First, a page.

The main features of this schema that stood out to me were [spoilers for these five novels]:
1. Fate. As mentioned above. Far from the Madding Crowd is almost entirely free of this theme, with the heroine, Bathsheba’s, choice between three different suitors placed at the centre of the narrative, although there are still ironic twists that foreshadow the interventions of the hand of fate in the later novels, such as Fanny turning up at the wrong church to marry Sergeant Troy – if this marriage had taken place, one of Bathsheba’s options would have been removed and Fanny’s tragedy averted. The Return of the Native forces its characters further into a pre-determined pattern, but they still seem to have some freedom of will. However, The Mayor of Casterbridge allows the eponymous mayor, Michael Henchard, exactly one choice – selling his wife at the beginning of the novel – and the rest of his fate follows from there, whereas Tess and Jude are simply accounts of individuals being unable to escape their destiny, and that's that.
Hardy keeps drawing our attention back to Tess’s ultimate fate, and the descriptions also have a habit of focusing back towards Tess herself, who is pictured innumerable times in the novel; there is never a change for the reader, or Tess, to make up their own mind as to how to view her or her future. As for Jude and Mayor, they burn through plot so fast that they leave less space for setting.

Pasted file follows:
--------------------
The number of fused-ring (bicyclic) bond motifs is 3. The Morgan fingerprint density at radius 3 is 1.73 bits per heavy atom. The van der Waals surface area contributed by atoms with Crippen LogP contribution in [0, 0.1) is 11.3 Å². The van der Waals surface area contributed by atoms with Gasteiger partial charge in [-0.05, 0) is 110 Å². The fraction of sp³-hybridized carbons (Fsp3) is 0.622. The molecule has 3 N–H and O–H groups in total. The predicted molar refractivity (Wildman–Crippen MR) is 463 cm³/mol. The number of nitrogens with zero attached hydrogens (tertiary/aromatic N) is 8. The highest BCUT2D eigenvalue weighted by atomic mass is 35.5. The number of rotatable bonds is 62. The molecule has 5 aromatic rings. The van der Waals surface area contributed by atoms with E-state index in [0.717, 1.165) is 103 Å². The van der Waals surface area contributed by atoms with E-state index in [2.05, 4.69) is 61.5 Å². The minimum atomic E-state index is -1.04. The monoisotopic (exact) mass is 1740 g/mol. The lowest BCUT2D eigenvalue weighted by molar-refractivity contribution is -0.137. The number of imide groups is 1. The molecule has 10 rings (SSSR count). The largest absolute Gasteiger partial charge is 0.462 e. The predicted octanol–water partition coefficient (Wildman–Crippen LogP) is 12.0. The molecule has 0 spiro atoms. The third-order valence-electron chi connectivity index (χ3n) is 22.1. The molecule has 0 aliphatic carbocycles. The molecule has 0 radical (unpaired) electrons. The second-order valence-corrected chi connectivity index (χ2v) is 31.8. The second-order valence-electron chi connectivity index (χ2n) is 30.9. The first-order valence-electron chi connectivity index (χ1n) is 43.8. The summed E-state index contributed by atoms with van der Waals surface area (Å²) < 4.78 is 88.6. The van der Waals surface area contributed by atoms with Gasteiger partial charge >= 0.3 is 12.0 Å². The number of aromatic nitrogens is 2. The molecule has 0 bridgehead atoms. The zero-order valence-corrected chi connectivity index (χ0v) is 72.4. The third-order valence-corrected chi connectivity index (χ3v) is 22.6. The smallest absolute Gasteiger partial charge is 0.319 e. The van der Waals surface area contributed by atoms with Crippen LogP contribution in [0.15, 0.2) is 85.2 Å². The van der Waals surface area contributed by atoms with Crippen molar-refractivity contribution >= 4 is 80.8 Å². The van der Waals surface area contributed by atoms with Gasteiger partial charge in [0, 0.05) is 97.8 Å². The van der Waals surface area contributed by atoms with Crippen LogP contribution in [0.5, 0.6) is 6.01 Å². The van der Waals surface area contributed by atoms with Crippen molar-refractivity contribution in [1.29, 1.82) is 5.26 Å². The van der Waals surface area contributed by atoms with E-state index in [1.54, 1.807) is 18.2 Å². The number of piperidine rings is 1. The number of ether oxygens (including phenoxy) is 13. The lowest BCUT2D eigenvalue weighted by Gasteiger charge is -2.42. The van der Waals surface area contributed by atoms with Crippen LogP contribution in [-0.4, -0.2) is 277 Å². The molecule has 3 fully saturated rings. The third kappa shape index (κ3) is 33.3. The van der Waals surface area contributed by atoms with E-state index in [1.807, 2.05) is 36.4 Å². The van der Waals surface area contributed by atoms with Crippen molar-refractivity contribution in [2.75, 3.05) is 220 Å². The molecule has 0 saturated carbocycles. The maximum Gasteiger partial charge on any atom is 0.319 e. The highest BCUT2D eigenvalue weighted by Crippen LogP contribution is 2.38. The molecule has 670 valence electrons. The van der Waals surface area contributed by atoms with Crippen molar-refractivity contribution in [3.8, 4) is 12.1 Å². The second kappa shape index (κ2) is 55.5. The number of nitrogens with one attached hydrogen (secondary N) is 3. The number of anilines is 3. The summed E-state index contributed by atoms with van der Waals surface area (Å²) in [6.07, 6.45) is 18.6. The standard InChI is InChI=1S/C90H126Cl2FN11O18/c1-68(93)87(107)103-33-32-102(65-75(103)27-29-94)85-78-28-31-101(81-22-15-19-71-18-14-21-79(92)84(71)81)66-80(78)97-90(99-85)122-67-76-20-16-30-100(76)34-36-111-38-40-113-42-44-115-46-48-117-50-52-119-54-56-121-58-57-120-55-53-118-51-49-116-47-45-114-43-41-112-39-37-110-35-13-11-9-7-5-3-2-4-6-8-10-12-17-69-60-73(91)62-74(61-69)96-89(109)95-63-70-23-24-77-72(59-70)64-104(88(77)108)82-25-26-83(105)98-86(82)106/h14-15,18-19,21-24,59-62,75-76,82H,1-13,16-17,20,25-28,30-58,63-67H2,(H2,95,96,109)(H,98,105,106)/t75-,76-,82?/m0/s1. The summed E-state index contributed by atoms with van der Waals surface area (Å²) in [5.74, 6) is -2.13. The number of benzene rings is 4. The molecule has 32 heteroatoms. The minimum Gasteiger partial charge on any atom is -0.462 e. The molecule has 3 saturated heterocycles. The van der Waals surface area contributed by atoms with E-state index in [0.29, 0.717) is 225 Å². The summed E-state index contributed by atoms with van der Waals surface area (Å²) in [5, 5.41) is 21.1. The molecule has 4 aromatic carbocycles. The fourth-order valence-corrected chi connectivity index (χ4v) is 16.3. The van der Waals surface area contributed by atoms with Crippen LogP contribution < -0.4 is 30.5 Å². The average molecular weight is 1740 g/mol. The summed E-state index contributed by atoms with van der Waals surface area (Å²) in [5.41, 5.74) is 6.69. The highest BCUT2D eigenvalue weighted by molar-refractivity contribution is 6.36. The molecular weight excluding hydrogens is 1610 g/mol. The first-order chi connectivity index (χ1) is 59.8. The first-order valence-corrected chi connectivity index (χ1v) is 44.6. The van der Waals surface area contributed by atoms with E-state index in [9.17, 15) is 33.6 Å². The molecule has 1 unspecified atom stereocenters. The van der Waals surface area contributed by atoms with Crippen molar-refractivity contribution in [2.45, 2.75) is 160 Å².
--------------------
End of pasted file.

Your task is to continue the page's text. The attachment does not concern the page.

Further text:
3. Heroines. I’m tempted simply to type ‘They get more annoying’, but I feel the novels deserve a bit more analysis than that. Sue Bridehead, however, is simply one of the most irritating characters I have ever encountered, and I have nothing more to say about her. Unfortunately, Tess is almost as bad. Although Hardy implicitly criticises Angel and Alec for their idealised and incorrect versions of her, he only manages to substitute his own idealised picture for theirs, as noted above. She is frustratingly passive, and ultimately her own victim as much as a victim of fate, by deciding that her lot has to be grim and refusing to accept Angel’s help when she is poverty-stricken. Although I’ve read critics who claim that she is the only fully-rounded character in the novel, I found Angel’s internal conflicts far more interesting. The Mayor of Casterbridge lacks a real heroine, juxtaposing the weak, compromised Lucetta against the perfect Elizabeth- Jane. Eustacia Vye in The Return of the Native is almost interesting, but feels like a sketch – although the novel was written later – for Bathsheba in Far from the Madding Crowd, by far the best-drawn and strongest female character I’ve seen in Hardy’s work, despite her vacillations. Hardy seems to fully engage with her mindset, fleshing her out as a person in her own right, and although she makes some poor choices, they do make sense. For me, her original and realistic character crystallised after reading a statement she makes late in the novel, a truth that could also help to explain Tess, Eustacia and Sue: ‘it is difficult for a woman to define her feelings in language which is chiefly made by men to express theirs.'